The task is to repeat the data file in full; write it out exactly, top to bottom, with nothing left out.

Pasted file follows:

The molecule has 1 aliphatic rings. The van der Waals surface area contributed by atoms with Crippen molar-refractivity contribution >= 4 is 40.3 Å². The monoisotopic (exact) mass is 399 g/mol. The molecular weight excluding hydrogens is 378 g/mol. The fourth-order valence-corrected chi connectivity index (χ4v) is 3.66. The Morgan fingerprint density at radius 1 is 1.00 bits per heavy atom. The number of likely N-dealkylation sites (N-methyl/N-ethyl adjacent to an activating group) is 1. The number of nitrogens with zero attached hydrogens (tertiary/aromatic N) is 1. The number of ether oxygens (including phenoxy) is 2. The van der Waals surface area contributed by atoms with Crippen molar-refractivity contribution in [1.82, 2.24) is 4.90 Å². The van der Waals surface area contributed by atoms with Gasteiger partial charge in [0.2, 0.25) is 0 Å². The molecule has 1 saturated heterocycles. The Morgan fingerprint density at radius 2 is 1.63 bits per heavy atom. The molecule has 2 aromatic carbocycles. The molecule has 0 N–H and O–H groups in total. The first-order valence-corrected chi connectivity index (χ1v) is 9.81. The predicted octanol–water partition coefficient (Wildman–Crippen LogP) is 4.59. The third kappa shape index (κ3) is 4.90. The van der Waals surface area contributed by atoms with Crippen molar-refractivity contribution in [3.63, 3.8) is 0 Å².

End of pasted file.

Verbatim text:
The molecule has 1 aliphatic rings. The van der Waals surface area contributed by atoms with Crippen molar-refractivity contribution >= 4 is 40.3 Å². The monoisotopic (exact) mass is 399 g/mol. The molecular weight excluding hydrogens is 378 g/mol. The fourth-order valence-corrected chi connectivity index (χ4v) is 3.66. The Morgan fingerprint density at radius 1 is 1.00 bits per heavy atom. The number of likely N-dealkylation sites (N-methyl/N-ethyl adjacent to an activating group) is 1. The number of nitrogens with zero attached hydrogens (tertiary/aromatic N) is 1. The number of ether oxygens (including phenoxy) is 2. The van der Waals surface area contributed by atoms with Crippen molar-refractivity contribution in [1.82, 2.24) is 4.90 Å². The van der Waals surface area contributed by atoms with Gasteiger partial charge in [0.2, 0.25) is 0 Å². The molecule has 1 saturated heterocycles. The Morgan fingerprint density at radius 2 is 1.63 bits per heavy atom. The molecule has 2 aromatic carbocycles. The molecule has 0 N–H and O–H groups in total. The first-order valence-corrected chi connectivity index (χ1v) is 9.81. The predicted octanol–water partition coefficient (Wildman–Crippen LogP) is 4.59. The third kappa shape index (κ3) is 4.90. The van der Waals surface area contributed by atoms with Crippen molar-refractivity contribution in [3.63, 3.8) is 0 Å².